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FAREWELL! IF EVER FONDEST PRAYER.
FAREWELL! if ever fondest prayer
For other's weal availed on high,
But waft thy name beyond the sky.
These lips are mute, these eyes are dry;
The thought that ne'er shall sleep again.
I only feel-Farewell!-Farewell!
[First published, Corsair, Second Edition, 1814.]
1. [Compare The Corsair, Canto I. stanza xv. lines 480-490.] VOL. III.
WHEN WE TWO PARTED.
WHEN we two parted
In silence and tears,
To sever for years,
Truly that hour foretold1
The dew of the morning
It felt like the warning
Of what I feel now.
They name thee before me,
i. Never may I behold
Moment like this.—[MS.] ii. The damp of the morning
Clung chill on my brow.-[MS. erased.] iii. Thy vow hath been broken.—[MS.]
lies hidden Our secret of sorrow
And deep in my soul
But deed more forbidden,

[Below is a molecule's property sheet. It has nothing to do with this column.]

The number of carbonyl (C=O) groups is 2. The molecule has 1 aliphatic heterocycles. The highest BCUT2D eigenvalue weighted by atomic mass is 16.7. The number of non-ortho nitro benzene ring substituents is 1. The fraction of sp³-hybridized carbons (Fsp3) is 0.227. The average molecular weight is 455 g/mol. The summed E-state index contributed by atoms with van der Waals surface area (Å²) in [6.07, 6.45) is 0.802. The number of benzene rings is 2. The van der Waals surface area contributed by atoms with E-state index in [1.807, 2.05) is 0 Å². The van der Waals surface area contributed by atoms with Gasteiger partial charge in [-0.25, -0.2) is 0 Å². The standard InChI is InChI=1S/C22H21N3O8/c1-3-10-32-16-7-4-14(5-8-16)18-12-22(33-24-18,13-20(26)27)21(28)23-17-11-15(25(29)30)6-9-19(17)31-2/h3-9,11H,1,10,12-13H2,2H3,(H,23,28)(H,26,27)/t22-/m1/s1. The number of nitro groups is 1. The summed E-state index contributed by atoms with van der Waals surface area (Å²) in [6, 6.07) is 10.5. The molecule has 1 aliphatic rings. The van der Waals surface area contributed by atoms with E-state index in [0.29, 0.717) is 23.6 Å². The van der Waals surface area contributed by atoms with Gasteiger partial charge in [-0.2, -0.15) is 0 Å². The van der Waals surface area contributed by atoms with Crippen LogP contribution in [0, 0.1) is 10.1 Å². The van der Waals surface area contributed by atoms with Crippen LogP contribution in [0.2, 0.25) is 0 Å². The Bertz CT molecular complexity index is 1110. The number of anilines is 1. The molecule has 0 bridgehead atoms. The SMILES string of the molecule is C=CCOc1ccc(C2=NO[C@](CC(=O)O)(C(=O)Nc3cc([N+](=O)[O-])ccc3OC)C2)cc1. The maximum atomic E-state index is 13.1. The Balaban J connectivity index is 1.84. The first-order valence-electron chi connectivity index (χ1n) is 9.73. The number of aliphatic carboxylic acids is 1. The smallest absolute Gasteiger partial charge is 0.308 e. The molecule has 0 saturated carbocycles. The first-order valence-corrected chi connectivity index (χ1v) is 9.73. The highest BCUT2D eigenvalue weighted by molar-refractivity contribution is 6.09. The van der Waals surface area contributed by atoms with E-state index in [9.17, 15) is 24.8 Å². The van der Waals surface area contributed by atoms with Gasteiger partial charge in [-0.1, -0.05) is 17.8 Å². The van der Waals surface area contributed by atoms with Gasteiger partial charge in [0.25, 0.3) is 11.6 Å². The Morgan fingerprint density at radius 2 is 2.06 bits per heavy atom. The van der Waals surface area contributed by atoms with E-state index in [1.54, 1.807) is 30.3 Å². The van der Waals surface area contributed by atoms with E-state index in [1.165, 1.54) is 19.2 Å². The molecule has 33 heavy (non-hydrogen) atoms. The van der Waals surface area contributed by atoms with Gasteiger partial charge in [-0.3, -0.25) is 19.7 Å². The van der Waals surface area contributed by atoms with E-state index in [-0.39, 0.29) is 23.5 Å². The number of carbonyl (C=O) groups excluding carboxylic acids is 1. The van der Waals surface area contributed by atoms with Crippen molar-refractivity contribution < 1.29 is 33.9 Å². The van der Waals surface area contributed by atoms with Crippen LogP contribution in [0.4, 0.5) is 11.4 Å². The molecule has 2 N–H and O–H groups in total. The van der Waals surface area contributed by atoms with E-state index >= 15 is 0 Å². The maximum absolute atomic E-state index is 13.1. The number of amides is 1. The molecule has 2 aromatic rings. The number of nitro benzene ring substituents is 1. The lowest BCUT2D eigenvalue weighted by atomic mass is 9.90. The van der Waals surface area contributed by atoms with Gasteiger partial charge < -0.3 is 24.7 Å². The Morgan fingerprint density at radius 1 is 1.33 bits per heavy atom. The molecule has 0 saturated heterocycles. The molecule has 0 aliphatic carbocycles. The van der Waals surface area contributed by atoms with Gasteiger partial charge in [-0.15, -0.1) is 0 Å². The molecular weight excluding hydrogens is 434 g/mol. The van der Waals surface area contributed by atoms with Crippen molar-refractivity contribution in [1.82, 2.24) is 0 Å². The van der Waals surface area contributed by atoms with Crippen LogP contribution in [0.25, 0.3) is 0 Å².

But never forgot.-[Erasures, stanza 3, MS.,
I CANNOT talk of Love to thee,
Though thou art young and free and fair!
i. If one should meet thee
1. [From an autograph MS. in the possession of Mr. Murray, now for the first time printed.
The water-mark of the paper on which a much-tortured rough copy of these lines has been scrawled, is 1809, but, with this exception, there is no hint as to the date of composition. An entry in the Diary for November 30, 1813, in which Annabella (Miss Milbanke) is described "as an heiress, a girl of twenty, a peeress that is to be," etc., and a letter (Byron to Miss Milbanke) dated November 29, 1813 (see Letters, 1898, ii. 357, and 1899, iii. 407),
There is a spell thou dost not see,
And yet that spell invites each youth,
If ever Doubt a place possest
In woman's heart, 'twere wise in thine:
Doubt others' love, nor trust in mine.
Perchance 'tis feigned, perchance sincere,
Of all the herd that throng around,
Thy simpering or thy sighing train,
In some 'tis Nature, some 'tis Art
That bids them worship at thy shrine;
in which there is more than one allusion to her would-be suitors, "your thousand and one pretendants," etc., suggest the idea that the lines were addressed to his future wife, when he first made her acquaintance in 1812 or 1813.1